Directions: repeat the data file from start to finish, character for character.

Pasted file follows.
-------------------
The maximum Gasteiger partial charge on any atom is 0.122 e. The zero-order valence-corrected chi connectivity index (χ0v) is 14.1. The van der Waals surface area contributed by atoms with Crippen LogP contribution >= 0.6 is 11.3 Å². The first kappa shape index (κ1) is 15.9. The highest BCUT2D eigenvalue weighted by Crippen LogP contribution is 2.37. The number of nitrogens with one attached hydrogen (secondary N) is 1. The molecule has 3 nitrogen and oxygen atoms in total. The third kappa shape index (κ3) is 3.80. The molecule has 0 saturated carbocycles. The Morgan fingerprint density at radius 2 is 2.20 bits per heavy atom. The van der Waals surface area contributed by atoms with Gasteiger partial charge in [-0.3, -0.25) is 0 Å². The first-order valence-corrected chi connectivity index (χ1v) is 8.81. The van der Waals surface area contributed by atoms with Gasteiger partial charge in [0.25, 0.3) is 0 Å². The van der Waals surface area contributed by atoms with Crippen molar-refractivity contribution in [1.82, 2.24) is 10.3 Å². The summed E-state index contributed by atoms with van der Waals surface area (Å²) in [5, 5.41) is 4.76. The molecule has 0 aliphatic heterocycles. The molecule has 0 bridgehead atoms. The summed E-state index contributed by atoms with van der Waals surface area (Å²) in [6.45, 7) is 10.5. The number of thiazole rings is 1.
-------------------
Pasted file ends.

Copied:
The maximum Gasteiger partial charge on any atom is 0.122 e. The zero-order valence-corrected chi connectivity index (χ0v) is 14.1. The van der Waals surface area contributed by atoms with Crippen LogP contribution >= 0.6 is 11.3 Å². The first kappa shape index (κ1) is 15.9. The highest BCUT2D eigenvalue weighted by Crippen LogP contribution is 2.37. The number of nitrogens with one attached hydrogen (secondary N) is 1. The molecule has 3 nitrogen and oxygen atoms in total. The third kappa shape index (κ3) is 3.80. The molecule has 0 saturated carbocycles. The Morgan fingerprint density at radius 2 is 2.20 bits per heavy atom. The van der Waals surface area contributed by atoms with Gasteiger partial charge in [-0.3, -0.25) is 0 Å². The first-order valence-corrected chi connectivity index (χ1v) is 8.81. The van der Waals surface area contributed by atoms with Gasteiger partial charge in [0.25, 0.3) is 0 Å². The van der Waals surface area contributed by atoms with Crippen molar-refractivity contribution in [1.82, 2.24) is 10.3 Å². The summed E-state index contributed by atoms with van der Waals surface area (Å²) in [5, 5.41) is 4.76. The molecule has 0 aliphatic heterocycles. The molecule has 0 bridgehead atoms. The summed E-state index contributed by atoms with van der Waals surface area (Å²) in [6.45, 7) is 10.5. The number of thiazole rings is 1.